Surgical Weight Loss

Gastric Bypass

Large portion of the stomach is closed off. This leaves a small pouch to hold food, restricting the amount that can be eaten at one time. The small intestine is cut below the duodenum and reattached to the new stomach pouch, leaving a shortened path for food to travel through. Large portion of the stomach is closed off. This leaves a small pouch to hold food, restricting the amount that can be eaten at one time. The small intestine is cut below the duodenum and reattached to the new stomach pouch, leaving a shortened path for food to travel through.

  • “Gold Standard”
  • Restrictive and malasorptive
  • 60%-70% excess weight loss (EWL)
  • Very rapid initial weight loss
  • Stomach stapling and intestinal re-routing required
  • Risk of nutrient/vitamin deficiency
  • Must take vitamin supplements for life
  • “Dumping Syndrome” can occur
  • 2-3 day hospital stay

Sleeve Gastrectomy

Staples are used to create a vertical stomach pouch. The rest of the stomach is removed. This restricts the amount of food you can eat at one time. Staples are used to create a vertical stomach pouch. The rest of the stomach is removed. This restricts the amount of food you can eat at one time.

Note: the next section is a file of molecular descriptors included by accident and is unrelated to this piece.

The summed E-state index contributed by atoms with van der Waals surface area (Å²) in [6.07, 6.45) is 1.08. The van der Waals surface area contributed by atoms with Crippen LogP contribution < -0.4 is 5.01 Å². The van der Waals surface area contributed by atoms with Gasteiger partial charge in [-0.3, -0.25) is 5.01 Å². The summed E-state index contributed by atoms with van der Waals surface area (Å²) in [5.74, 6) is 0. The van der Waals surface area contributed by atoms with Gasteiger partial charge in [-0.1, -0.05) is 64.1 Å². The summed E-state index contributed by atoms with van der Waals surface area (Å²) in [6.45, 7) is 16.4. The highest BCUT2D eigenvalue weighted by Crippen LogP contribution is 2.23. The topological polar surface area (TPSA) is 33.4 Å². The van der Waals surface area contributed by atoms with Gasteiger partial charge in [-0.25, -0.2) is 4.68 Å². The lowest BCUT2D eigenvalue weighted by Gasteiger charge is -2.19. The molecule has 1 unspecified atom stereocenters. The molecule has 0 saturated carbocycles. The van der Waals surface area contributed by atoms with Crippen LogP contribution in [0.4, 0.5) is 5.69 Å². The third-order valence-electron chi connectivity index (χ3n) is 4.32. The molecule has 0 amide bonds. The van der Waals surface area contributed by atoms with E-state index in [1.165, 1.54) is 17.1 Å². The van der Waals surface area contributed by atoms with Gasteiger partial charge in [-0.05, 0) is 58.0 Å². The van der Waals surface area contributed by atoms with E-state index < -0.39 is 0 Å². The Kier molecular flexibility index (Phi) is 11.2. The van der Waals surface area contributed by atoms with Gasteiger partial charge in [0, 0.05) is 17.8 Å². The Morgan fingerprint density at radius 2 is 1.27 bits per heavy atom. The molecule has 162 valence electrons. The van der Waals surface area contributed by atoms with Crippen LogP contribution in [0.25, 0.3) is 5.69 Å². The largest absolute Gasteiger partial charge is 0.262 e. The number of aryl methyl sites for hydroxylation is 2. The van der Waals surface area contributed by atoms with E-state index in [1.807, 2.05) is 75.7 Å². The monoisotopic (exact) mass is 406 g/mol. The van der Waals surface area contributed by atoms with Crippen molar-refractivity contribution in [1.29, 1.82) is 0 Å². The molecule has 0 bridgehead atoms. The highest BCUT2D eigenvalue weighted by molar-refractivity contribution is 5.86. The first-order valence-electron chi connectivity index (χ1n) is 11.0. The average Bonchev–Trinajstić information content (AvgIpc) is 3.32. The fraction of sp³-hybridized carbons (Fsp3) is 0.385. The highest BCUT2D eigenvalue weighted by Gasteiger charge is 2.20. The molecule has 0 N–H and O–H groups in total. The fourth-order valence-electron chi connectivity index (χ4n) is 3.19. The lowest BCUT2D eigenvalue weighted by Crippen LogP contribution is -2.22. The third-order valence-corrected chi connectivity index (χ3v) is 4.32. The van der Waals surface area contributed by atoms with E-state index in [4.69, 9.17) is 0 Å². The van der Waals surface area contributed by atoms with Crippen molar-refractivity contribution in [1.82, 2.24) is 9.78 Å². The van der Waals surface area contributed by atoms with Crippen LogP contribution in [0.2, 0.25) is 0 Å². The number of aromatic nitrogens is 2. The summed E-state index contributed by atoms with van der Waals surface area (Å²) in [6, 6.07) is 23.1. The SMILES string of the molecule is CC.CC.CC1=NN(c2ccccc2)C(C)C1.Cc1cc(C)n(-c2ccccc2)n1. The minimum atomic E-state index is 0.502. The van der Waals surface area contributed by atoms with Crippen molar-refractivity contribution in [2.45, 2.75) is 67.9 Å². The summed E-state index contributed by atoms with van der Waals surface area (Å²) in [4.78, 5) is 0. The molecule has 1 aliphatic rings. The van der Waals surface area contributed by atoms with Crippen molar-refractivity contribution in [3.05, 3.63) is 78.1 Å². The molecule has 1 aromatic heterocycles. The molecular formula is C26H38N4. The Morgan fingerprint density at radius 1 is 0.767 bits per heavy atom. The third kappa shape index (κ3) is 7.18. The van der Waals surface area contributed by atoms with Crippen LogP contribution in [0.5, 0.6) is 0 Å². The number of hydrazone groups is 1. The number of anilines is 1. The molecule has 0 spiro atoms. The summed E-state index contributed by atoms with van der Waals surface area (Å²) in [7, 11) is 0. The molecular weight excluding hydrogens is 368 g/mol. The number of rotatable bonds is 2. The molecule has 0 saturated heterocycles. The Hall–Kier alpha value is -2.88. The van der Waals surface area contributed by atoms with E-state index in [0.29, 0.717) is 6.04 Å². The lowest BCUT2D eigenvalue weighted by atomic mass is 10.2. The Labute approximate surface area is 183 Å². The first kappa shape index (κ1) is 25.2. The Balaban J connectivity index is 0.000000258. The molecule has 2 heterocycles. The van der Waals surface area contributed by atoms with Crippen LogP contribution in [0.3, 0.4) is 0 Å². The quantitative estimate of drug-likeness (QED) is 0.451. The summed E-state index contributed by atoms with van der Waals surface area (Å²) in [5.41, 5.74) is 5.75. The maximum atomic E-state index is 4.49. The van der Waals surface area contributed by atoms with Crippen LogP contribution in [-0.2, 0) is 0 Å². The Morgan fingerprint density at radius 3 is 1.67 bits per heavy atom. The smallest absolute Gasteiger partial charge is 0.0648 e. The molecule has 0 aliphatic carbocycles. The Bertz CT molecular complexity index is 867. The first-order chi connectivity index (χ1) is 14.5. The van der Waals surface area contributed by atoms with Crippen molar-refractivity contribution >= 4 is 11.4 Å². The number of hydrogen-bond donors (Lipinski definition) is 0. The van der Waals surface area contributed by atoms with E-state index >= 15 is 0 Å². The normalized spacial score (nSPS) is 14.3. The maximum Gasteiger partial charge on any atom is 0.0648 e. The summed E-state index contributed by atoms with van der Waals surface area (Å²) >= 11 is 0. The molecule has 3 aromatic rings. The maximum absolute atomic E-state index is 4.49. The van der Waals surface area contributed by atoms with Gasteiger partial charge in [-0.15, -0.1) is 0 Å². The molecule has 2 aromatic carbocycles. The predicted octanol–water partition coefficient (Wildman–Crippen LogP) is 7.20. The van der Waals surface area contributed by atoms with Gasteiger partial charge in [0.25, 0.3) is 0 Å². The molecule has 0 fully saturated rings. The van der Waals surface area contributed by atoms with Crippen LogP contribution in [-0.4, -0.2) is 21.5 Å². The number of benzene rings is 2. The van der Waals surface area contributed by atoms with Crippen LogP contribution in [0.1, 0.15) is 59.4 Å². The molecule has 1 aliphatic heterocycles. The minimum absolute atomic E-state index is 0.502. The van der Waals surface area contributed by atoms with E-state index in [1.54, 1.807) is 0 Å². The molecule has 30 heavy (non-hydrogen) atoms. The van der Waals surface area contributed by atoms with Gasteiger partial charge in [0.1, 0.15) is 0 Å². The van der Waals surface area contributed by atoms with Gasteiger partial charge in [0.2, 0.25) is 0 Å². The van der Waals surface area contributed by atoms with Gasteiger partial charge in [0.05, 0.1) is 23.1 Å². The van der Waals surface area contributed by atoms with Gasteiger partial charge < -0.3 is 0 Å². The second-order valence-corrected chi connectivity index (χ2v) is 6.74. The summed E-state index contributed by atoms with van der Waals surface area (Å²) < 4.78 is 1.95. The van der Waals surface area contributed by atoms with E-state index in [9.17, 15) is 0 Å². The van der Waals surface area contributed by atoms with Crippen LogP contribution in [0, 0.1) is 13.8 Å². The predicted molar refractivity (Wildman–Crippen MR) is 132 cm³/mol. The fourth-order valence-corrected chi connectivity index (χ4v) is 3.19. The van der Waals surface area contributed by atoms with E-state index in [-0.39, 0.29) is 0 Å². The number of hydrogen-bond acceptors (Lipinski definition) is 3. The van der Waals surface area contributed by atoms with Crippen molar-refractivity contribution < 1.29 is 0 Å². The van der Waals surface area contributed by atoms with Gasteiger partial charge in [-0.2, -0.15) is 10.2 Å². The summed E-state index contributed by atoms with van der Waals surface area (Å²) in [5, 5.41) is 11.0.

• Staples are used to create a vertical stomach pouch. The rest of the stomach is removed. This restricts the amount of food you can eat at one time.
  • Not enough long term data to measure success

Duodenal Switch

A portion of the stomach is removed. The intestine is cut and the last section of the intestine is reattached to the remaining stomach. Only a very short length of intestine is left that can absorb food.

  • Mainly malabsorptive
  • 60%-70% EWL- highest of all procedures
  • Highest co-morbidity resolution rates
  • Abdominal bloating and foul-smelling stool or gas may occur
  • Risk of protein malnutrition, anemia and bone disease
  • Must take vitamin supplements for life
  • Procedure may increase the risk of forming gallstones and the need for removal of gallbladder
  • Possibility of intestinal irritation and ulcers
  • 3-4 day hospital stay

More Information, visit:
American Society for Metabolic & Bariatric Surgery
National Heart, Lung, and Blood Institute Obesity Education Initiative
Overeaters Anonymous

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